River and lake targets need to be practical
The Government’s 90 per cent swimmability target covers waterways over 40cm deep and lakes more than 1.5km in perimeter so the target is practical and measureable, Environment Minister Dr Nick Smith says.
“A creek or stream that is less than 40cm deep is not that practical to swim in and there is not the reliable data on water quality in the 400,000km of smaller waterways to enable us to set meaningful targets.
“It is incorrect to claim there is no requirement under the National Policy Statement (NPS) to improve water quality in these 400,000km of creeks and streams. Ninety per cent of these flow into rivers and lakes that have specific targets and monitoring requirements. There is also a general requirement on councils to improve water quality in all waterways.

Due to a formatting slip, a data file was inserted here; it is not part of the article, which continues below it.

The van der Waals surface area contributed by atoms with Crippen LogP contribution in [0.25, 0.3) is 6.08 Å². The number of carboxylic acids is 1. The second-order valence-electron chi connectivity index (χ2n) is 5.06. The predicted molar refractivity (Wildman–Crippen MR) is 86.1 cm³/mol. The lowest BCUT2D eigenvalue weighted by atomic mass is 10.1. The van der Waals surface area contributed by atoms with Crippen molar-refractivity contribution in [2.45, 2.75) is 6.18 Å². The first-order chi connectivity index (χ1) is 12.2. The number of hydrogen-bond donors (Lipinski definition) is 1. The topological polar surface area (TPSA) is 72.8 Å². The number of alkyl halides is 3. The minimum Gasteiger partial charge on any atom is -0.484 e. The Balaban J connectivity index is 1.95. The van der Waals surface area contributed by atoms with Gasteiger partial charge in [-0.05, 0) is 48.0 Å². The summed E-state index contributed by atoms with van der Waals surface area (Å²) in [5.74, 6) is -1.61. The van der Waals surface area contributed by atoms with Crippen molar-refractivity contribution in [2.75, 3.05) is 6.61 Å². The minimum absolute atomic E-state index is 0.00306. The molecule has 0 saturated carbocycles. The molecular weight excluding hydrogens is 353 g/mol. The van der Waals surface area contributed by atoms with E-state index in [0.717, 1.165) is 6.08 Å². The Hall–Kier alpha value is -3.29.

“I would encourage councils to include in their monitoring and reporting smaller waterways if they are locally significant. However, it is not practical to make it compulsory or to include it in the national targets. I have already had councils raise concerns about the costs to ratepayers of the new monitoring requirements in the NPS. The national targets and monitoring system to ensure progress will not work if each region has different definitions.
“The Government is step by step strengthening our management of fresh water. We introduced compulsory water metering in 2009, the first NPS on Fresh Water in 2011, the requirement to limit nutrients in 2014, the Environment Reporting Act in 2015 and these swimmability targets this year. We have also increased by six-fold funding for fresh water clean-ups to $450 million.
“The Government shares with environment groups an ambition to improve New Zealand’s water quality but where we differ is ensuring the standards and targets are practical and affordable.”